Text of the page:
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Social Media

Why Do We Stay Online?


We've seen social media sell our personal data and spread misinformation and hate, and our personal data. But we still can’t break up with it.



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Social media has taken a central role in our lives during the coronavirus pandemic, and we currently average more than two hours a day on approximately eight different social networks.

It has served as a much-needed source of connection and community to ease our loneliness, allowed us to join like-minded individuals in campaigning for political change, and kept us informed at a time when the news of the day could literally mean life or death.

But while these communities can make us feel loved and understood, they have also polarized us. We generally believe that the information in our feeds is true and accurate. However, if we do question what we’ve read, we turn to outlets within our echo chambers, scrolling until we emerge with confidence that we were right all along.

We’re now faced with a unique conundrum: We can connect at any time, but the divisions and vitriol among us have grown. Instead of connecting in positive ways, misinformation has led to the deterioration of our collective mental health and our democracy.

“We first noticed the weaponization of social media to fuel hate during the War on Terror and our understanding of Taliban and ISIS recruitment,” explains Kent Bausman, a professor of sociology at Maryville University. “By 2016, we learned how social media could be used and weaponized through Facebook to sway elections by promoting false information in a very targeted manner. However, what is quite striking and overlooked is just how social media was used in the 2000s for recruiting and radicalizing young Muslim men to the cause of ISIS. Now we are seeing its repeat in the United States with the rise of the Proud Boys movement.”

And despite all of this, we still cling to these platforms. Why? Why do we feel the need to scroll and share and connect with people who we may not even know in real life?

For one, it’s addictive by design.

“Social platforms are basically artificial intelligence (A.I.) systems,” says Roberto Anzaldua, a data scientist at Satalia in the United Kingdom, a company that specializes in enterprise A.I. “They are extremely complex systems designed by a variety of experts in various fields, such as product managers, domain experts, machine learning experts, etc. The domain experts are human experts – people who know how to press our emotional buttons. They create features to keep us on their platform, such as friend suggestions or notifications when our best friend posts.”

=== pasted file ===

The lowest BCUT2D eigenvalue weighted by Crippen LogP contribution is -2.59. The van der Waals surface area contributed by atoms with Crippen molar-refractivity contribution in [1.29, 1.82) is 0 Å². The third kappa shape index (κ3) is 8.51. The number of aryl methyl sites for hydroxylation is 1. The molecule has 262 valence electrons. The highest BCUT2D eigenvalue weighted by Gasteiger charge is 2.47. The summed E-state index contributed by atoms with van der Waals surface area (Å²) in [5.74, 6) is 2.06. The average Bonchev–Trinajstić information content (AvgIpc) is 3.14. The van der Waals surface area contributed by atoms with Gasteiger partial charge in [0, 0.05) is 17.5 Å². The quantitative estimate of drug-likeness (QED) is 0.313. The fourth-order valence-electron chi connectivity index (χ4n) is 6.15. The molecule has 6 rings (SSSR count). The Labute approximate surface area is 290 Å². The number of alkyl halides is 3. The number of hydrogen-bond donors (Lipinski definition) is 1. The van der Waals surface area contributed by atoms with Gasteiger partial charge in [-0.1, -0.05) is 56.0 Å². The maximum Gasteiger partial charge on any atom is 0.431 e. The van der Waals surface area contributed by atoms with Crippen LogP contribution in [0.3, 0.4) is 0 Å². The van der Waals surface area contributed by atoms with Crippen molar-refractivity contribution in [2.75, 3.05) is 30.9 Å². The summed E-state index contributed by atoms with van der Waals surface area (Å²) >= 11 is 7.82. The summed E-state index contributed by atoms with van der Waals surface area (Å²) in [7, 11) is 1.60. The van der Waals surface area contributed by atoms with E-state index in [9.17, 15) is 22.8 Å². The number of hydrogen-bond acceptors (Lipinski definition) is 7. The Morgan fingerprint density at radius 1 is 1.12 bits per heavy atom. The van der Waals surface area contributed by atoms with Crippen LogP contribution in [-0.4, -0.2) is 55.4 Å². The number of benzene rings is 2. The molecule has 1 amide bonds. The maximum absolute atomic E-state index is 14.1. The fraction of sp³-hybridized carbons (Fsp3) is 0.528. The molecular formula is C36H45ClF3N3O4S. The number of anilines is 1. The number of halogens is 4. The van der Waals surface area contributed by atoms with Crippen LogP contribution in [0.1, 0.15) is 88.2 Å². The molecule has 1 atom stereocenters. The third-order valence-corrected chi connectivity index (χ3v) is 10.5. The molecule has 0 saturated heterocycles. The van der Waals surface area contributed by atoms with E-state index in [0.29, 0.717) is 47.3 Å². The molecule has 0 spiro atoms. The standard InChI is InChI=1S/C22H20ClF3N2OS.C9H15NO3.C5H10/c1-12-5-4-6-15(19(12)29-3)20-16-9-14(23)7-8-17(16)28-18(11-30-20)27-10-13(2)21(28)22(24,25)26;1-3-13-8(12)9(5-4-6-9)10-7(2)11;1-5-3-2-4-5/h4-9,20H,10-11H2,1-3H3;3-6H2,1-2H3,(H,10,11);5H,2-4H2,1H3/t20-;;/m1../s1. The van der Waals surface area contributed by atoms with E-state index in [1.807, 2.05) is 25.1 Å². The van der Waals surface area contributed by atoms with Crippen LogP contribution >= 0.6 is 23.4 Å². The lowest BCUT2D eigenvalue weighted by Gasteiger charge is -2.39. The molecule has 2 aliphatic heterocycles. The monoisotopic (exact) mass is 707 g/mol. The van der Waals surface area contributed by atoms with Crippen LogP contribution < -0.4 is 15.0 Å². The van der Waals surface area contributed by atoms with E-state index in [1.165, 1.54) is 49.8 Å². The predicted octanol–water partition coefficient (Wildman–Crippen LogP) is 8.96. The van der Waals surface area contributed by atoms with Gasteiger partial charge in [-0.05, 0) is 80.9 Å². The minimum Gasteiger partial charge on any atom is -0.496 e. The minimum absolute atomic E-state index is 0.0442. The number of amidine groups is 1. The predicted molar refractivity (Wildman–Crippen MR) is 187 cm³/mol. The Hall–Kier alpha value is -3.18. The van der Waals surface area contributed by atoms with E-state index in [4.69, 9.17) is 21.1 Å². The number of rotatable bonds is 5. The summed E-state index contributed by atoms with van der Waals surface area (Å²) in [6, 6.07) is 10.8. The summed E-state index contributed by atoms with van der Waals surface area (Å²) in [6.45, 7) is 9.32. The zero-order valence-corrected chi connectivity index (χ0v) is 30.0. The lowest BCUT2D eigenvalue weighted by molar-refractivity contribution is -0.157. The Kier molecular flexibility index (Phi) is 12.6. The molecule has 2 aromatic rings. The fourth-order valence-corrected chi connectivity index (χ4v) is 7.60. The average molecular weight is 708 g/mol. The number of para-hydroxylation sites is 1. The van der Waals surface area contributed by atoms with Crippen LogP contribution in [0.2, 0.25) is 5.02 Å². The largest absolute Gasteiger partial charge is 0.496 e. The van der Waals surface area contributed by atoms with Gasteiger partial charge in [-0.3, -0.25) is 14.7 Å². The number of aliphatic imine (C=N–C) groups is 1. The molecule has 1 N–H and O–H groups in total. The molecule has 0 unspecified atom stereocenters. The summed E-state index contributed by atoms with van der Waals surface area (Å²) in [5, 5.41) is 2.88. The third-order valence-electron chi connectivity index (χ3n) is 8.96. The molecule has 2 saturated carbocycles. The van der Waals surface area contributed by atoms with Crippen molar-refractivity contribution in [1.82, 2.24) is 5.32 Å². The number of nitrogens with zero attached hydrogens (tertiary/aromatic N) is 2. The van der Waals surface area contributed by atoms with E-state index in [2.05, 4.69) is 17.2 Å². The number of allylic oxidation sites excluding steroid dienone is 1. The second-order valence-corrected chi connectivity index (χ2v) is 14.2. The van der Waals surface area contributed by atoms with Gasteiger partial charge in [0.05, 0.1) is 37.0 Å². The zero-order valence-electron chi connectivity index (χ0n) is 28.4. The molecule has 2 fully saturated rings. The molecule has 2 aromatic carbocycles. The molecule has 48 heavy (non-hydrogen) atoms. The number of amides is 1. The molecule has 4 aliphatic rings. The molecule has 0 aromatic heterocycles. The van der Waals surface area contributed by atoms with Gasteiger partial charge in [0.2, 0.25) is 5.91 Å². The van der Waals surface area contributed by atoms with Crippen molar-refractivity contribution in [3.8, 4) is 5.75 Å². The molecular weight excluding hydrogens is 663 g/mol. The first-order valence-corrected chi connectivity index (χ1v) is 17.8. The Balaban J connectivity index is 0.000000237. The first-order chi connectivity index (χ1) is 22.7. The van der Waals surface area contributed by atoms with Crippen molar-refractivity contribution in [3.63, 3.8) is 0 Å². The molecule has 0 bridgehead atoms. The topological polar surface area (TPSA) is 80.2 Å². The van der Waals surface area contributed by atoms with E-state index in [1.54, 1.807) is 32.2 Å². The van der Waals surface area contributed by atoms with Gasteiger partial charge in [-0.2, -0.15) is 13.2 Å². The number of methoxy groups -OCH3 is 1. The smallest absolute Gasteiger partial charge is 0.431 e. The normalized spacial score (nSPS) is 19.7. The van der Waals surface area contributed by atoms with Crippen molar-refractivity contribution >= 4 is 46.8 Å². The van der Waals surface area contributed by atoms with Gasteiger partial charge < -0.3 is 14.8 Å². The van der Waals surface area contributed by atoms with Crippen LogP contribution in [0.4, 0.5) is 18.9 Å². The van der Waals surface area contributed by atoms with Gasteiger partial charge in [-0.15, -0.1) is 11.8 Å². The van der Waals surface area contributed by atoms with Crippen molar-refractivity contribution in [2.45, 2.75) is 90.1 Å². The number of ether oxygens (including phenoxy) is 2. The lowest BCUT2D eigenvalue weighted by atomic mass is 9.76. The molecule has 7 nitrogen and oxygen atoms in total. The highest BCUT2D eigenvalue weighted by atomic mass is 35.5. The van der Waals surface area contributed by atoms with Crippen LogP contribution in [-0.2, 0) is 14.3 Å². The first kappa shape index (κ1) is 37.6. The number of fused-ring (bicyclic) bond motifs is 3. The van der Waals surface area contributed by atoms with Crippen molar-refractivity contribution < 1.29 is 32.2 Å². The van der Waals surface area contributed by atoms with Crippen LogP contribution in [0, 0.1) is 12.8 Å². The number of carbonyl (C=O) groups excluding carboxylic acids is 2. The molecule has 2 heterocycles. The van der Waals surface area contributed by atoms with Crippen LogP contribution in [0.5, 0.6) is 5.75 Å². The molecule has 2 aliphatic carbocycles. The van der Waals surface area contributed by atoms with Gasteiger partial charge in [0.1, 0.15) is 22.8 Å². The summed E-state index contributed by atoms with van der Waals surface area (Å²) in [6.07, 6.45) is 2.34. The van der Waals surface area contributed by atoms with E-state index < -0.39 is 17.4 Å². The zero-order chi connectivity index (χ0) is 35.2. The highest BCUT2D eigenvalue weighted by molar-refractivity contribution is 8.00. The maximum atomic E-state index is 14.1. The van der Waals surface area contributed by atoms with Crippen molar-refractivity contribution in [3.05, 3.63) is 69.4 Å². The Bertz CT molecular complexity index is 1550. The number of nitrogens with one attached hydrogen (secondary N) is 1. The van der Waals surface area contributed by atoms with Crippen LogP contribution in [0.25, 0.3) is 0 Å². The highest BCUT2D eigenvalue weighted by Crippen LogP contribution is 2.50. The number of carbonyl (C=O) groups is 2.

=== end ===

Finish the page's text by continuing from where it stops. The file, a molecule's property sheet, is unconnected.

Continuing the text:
Platforms have tweaked and perfected their design to prey on our emotional needs, creating what Ryan Hanson, who oversees the digital use disorders program at Caron Treatment Centers, calls an intermittent reinforcement model.

“Typically, if you do something one time and it doesn’t work, you stop doing it,” Hanson explains. “But with intermittent reinforcement, you don’t get reinforced every single time, which actually encourages people to try harder. It’s how every slot machine is built.”

For some, this can turn into a serious addiction in which a person increasingly isolates themselves from “the real world” as they attempt to meet their emotional and intimacy needs through social media. Hanson says those who are treated at Caron have often spent years inside their homes.

“If they’ve been on a ‘date,’ it’s been a virtual one with someone they’ve met online,” he says. “They’ve never asked somebody to a dance, flirted with someone they saw in class, or learned how to engage socially and have their relationship and sexual needs met. When they come to us at 22, 24, 30 years old, they have to learn those things for the first time.”

Despite its addictive nature, social media’s strength is in its ability to build communities. And finding your tribe online can actually build your confidence.

“Some of our marginalized communities have found a lot of safety in online resources,” explains Hanson. “If they felt isolated, didn’t know who to talk to or where to turn, then social media can be an incredibly safe and important way for them to start finding their community and receive support. The Trevor Project, which works to prevent suicide among LBGTQ+ youth, is a great example. They’re a wonderful resource for kids who don’t know where to turn and aren’t sure if their family will be safe or accepting.”

This lure of social media has mostly served us well during the pandemic. It’s helped us stay connected to friends and family who we aren’t able to visit. And it’s also filling a void.

“When society changes very rapidly, it’s very destabilizing, but what helps us navigate that change is a sense of belonging and communities,” explains Bausman. “Typically, three big institutions perform those functions: family, work, and religion. But when family lives far away, we no longer spend our careers in one or two jobs, and there’s been a steady decline in regular church attendance, then we need to fill that void. Social media is now replacing those institutions.”